# Min Support as 0.001, confidence as 0.8.
association.rules <- apriori(tr, parameter = list(supp=0.001, conf=0.8,maxlen=10))

Apriori

Parameter specification:
confidence minval smax arem  aval originalSupport maxtime support minlen maxlen target
0.8    0.1    1 none FALSE            TRUE       5   0.001      1     10  rules
ext
FALSE

Algorithmic control:
filter tree heap memopt load sort verbose
0.1 TRUE TRUE  FALSE TRUE    2    TRUE

Absolute minimum support count: 22

set item appearances ...[0 item(s)] done [0.00s].
set transactions ...[30066 item(s), 22191 transaction(s)] done [0.11s].
sorting and recoding items ... [2324 item(s)] done [0.02s].
creating transaction tree ... done [0.02s].
checking subsets of size 1 2 3 4 5 6 7 8 9 10

Mining stopped (maxlen reached). Only patterns up to a length of 10 returned!

 done [0.70s].
writing ... [49122 rule(s)] done [0.06s].
creating S4 object  ... done [0.06s].

set of 49122 rules

rule length distribution (lhs + rhs):sizes
2     3     4     5     6     7     8     9    10
105  2111  6854 16424 14855  6102  1937   613   121

Min. 1st Qu.  Median    Mean 3rd Qu.    Max.
2.000   5.000   5.000   5.499   6.000  10.000

summary of quality measures:
support           confidence          lift             count
Min.   :0.001036   Min.   :0.8000   Min.   :  9.846   Min.   : 23.00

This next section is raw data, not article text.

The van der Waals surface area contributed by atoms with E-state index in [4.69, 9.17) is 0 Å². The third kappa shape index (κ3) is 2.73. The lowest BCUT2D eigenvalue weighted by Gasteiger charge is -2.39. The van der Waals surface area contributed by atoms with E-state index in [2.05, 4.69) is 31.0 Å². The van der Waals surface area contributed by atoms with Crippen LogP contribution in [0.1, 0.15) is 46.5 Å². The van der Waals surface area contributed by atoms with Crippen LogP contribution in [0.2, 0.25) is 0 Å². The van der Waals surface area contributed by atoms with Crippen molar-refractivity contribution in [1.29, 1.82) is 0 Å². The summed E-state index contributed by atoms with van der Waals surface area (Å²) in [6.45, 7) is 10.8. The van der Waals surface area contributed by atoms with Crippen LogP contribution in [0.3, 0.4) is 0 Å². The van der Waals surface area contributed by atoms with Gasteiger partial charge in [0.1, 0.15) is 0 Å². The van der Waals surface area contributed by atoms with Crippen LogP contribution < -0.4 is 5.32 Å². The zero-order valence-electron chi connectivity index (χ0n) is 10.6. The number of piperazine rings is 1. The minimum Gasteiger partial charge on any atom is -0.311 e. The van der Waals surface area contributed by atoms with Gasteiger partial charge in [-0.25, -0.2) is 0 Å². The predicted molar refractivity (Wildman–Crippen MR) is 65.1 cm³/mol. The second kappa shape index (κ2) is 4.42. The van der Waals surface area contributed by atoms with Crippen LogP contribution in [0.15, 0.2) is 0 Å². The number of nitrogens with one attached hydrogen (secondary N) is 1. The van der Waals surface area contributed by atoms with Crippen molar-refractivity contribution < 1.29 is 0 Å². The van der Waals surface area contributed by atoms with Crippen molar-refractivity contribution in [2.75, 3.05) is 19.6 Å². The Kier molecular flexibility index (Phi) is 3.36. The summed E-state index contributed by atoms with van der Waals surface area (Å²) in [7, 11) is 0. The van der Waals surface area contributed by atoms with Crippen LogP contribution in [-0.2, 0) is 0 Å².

1st Qu.:0.001082   1st Qu.:0.8333   1st Qu.: 22.237   1st Qu.: 24.00
Median :0.001262   Median :0.8788   Median : 28.760   Median : 28.00
Mean   :0.001417   Mean   :0.8849   Mean   : 64.589   Mean   : 31.45
3rd Qu.:0.001532   3rd Qu.:0.9259   3rd Qu.: 69.200   3rd Qu.: 34.00
Max.   :0.015997   Max.   :1.0000   Max.   :715.839   Max.   :355.00

mining info:
data ntransactions support confidence
tr         22191   0.001        0.8


The apriori will take tr as the transaction object on which mining is to be applied. parameter will allow you to set min_sup and min_confidence. The default values for parameter are minimum support of 0.1, the minimum confidence of 0.8, maximum of 10 items (maxlen).

summary(association.rules) shows the following:

• Parameter Specification: min_sup=0.001 and min_confidence=0.8 values with 10 items as max of items in a rule.

• Total number of rules: The set of 49122 rules

• Distribution of rule length: A length of 5 items has the most rules: 16424 and length of 2 items have the lowest number of rules:105

• Summary of Quality measures: Min and max values for Support, Confidence and, Lift.

• Information used for creating rules: The data, support, and confidence we provided to the algorithm.

Since there are 49122 rules, let's print only top 10:

inspect(association.rules[1:10])

     lhs                         rhs             support     confidence lift      count
[1]  {WOBBLY CHICKEN}         => {METAL}         0.001261773 1          443.82000 28
[2]  {WOBBLY CHICKEN}         => {DECORATION}    0.001261773 1          443.82000 28
[3]  {DECOUPAGE}              => {GREETING CARD} 0.001036456 1          389.31579 23
[4]  {BILLBOARD FONTS DESIGN} => {WRAP}          0.001306836 1          715.83871 29